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No. 11 (227) September 2013



September 10-14, 2013, Bari, Italy

The Conference entitled “Water, Environment And Agriculture: Challenges For Sustainable Development” was organized by the Board of the International Commission of Agricultural and Biosystems Engineering (CIGR) and International Centre for Advanced Mediterranean Agronomic Studies – Mediterranean Agronomic Institute of Bari (CIHEAM-IAMB), Italy.

Over the recent years, the link between water, land and agricultural development became more tight, functional and complex due to multiple factors such as the population growth, the trends for increasing the urbanized population, the changes in behavior of rural societies, climate change, and the progressive loss of agricultural land.

By the mid of this Century, the world population growth up to 9 billion results in the need to produce almost one-third more agricultural production, which will require the considerable increase of water and land productivity and allows to significantly alleviate poverty and hunger. The challenges associated were set by Prof. Luis S. Pereira, CIGR Honorary President CEER, Prof. Angelo Corendi, President, Institute of Bari, and Prof. Mahmoud Abu Zeid, President, Arab Water Council, former President of the World Water Council, in their welcome speeches. Abu Zeid highlighted that in 2025, 5 billion people will live in water-stressed countries.

More than 100 reports and the same number of posters were delivered at the Conference. The themes of the Conference included: water use performance and water productivity; conservation agriculture and water saving; sustainability of groundwater exploitation for agriculture; decision support systems and modelling tools; innovative data-acquisition and information and communication technologies; climate change: adaptation and mitigation; drought/flood risk management; socio-economic aspects of land and water management; policies, governance and institutional development; water-food-energy nexus, eco-efficiency and ecological footprint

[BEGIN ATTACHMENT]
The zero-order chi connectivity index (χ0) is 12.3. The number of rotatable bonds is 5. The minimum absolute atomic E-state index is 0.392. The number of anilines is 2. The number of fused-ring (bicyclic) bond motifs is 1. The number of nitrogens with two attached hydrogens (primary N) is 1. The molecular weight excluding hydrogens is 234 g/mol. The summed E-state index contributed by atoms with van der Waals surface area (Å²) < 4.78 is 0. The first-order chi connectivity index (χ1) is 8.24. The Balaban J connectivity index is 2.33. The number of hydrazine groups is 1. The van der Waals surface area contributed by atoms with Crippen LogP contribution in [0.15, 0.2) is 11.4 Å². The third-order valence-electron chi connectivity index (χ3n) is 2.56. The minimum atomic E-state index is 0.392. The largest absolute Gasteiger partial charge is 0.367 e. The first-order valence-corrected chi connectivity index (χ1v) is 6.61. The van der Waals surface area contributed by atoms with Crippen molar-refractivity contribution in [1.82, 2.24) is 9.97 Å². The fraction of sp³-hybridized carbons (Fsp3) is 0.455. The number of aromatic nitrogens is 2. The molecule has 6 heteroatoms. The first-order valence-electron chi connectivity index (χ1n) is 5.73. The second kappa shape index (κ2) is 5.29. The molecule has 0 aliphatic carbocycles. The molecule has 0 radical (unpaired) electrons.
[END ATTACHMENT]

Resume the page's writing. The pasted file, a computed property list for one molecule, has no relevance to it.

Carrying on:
A big scientific school of developers of the theory of water consumption, under leadership of Luis S. Pereira, R. Allen – the authors of FAO manuals 24 and 56, celebrated 25th anniversary of successful use of these tools in estimating and planning water use throughout the world. Specialists from Italy, Spain, Portugal, USA, Brazil, China, African countries and Uzbekistan demonstrated the further development and improvement of the line, which is now aimed at taking into account climate change, more accurate estimates of crop coefficients, capabilities for operative forecast of water supply and assessment of damage from insufficient water supplied. CROPWAT model served as the basis for a range of different models in the world: Aquacrop (Stedutto), CropSyst (University of Leuven), SIMdual (Italy), Isareg (Pereira et al.), SIMTAW (California). Two model complexes – Hydrotech (Mladen Todorovic) and Foodplus (University of Nottingham) include different aspects of agrarian production. The latter complex covers fish production, linkage with livestock sector, processing, etc. The University of Cranfield developed for farmers the field passports similar in their content to our developments under Water and land Productivity Improvement Programme. Based on satellite images, they evaluate uniformity of crops and identify reasons for inequality, which are then incorporated into recommendations on leveling not only surface, but homogeneity of soil properties as well. Inequality of drainage impact is taken into account.